Why driver need to map DMA buffers when dma-engine is in device?


DMA buffers are memory mapped by the driver.
For example, in pci-skeleton.c, which uses rtl8319 we have:

  tp->tx_bufs = pci_alloc_consistent(tp->pci_dev, TX_BUF_TOT_LEN,

But DMA engine can reside in soc or in device.

**Is it that dma buffers should be allocated even if DMA engine is in device ? Why ? **

rtl8139cp datasheet (I think the dma is part of the device, but not sure about it):

I believe that “dma engine” and “dma controller” refer to the same thing. Please correct me if wrong.



To be clear, DMA (Direct Memory Access) is a method to transfer data to/from a peripheral from/to main memory. For convenience memory-to-memory DMA and peripheral-to-peripheral bus-mastering are ignored.

DMA is the opposite of programmed I/O (PIO), where the CPU performs the data transfer. For PIO, the CPU would wait for the peripheral to be ready by either polling the device’s status, or having the device generate an interrupt to signal the availability of the peripheral.

Polled PIO is CPU intensive, and PIO using interrupts is a huge improvement. But performing the transfer without any CPU involvement (other than the setup) is the meaning of DMA. The DMA transfer is performed by either the system’s DMA controller (aka third-party DMA) or a bus master associated with the peripheral (aka first-party DMA). The CPU’s involvement in a (simple, not chained) DMA transfer consists of setting up the transfer (e.g., assigning source and destination addresses, transfer count), and then acknowledging the end of the transfer.

DMA buffers are memory mapped by the driver.

Not sure what you mean by this.
Allocating or acquiring a DMA-able buffer does not typically require mapping.

In your question you insinuate that a PCI Ethernet controller that has integrated transmit and receive FIFOs and uses PCI bus mastering does not have to "map DMA buffers". The Ethernet controller is a peripheral of the system, and it has to get data from main memory to transmit, and the data it receives over Ethernet has to be eventually transferred to main memory so that the CPU can process it.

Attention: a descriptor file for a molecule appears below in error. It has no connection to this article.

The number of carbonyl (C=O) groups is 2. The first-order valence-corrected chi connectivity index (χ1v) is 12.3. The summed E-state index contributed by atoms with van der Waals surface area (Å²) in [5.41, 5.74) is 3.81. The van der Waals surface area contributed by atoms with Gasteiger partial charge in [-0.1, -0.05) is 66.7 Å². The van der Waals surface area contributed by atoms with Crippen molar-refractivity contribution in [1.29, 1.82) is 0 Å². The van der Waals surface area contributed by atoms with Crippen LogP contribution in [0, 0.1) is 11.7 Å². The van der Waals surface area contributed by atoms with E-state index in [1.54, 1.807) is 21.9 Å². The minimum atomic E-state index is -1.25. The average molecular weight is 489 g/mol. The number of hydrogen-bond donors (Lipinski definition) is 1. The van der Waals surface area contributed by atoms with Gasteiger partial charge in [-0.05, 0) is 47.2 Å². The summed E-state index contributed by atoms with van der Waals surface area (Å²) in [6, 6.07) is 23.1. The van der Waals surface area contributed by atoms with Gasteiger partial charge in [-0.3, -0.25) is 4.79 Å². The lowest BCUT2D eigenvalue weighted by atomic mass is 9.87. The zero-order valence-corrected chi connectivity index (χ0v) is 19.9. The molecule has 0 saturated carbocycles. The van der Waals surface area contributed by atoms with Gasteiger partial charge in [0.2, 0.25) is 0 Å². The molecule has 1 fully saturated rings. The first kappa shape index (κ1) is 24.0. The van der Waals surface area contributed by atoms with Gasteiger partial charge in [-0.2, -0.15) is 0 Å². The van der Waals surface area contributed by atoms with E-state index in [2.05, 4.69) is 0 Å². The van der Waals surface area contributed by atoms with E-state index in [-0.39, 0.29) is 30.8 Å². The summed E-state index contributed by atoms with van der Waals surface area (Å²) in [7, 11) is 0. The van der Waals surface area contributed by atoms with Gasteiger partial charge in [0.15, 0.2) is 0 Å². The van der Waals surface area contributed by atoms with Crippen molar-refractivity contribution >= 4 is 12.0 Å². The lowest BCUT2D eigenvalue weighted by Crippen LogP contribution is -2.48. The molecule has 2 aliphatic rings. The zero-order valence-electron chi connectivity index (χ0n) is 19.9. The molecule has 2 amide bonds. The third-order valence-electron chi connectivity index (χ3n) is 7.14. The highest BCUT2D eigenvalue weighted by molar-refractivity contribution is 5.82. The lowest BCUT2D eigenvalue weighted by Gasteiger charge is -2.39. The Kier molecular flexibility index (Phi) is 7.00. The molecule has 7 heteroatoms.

The integrated transmit and receive FIFOs are merely intermediate buffers that exist in between main memory and the rest of the peripheral.

But DMA engine can reside in soc or in device.

You’re sloppy with terminology.
A SoC is a System on (a) Chip. The typical SoC will certainly have a DMA controller, and it is the system’s DMA controller, i.e. for third-party DMA.
A device might have a DMA engine, especially if the bus it connects to supports bus mastering. The Ethernet controller you cite does support PCI bus mastering. This bus mastering is to access main memory (of the PCI host).

The fact that a peripheral might use bus mastering (instead of the system’s DMA controller) cannot negate the need to properly allocate a DMA-able buffer by the device driver. The bus master has the exact same purpose of the system’s DMA controller: to transfer data from/to the peripheral to/from main memory. The CPU can only process data that resides in main memory. The purpose of peripherals is to transfer that data to main memory for processing, and to transfer that data from main memory that has been processed.

Is it that dma buffers should be allocated even if DMA engine is in device ? Why ?

Since bus mastering is for enabling a peripheral to access main memory with minimal CPU intervention, that memory which is accessed has to be DMA-able. That is:

  • the memory has to be addressable by the bus master;
  • the memory has to be addressable by the CPU;
  • the memory has to be locked down, i.e. not swappable;
  • the memory has to be non-cacheable.

When a PCI device driver uses pci_alloc_consistent() to obtain a buffer for a data transfer, it is assured of DMA-able memory. This routine will return a virtual address for the CPU to reference this buffer, and a dma_handle for the bus master to reference this buffer.

Answered By – sawdust

This Answer collected from stackoverflow, is licensed under cc by-sa 2.5 , cc by-sa 3.0 and cc by-sa 4.0

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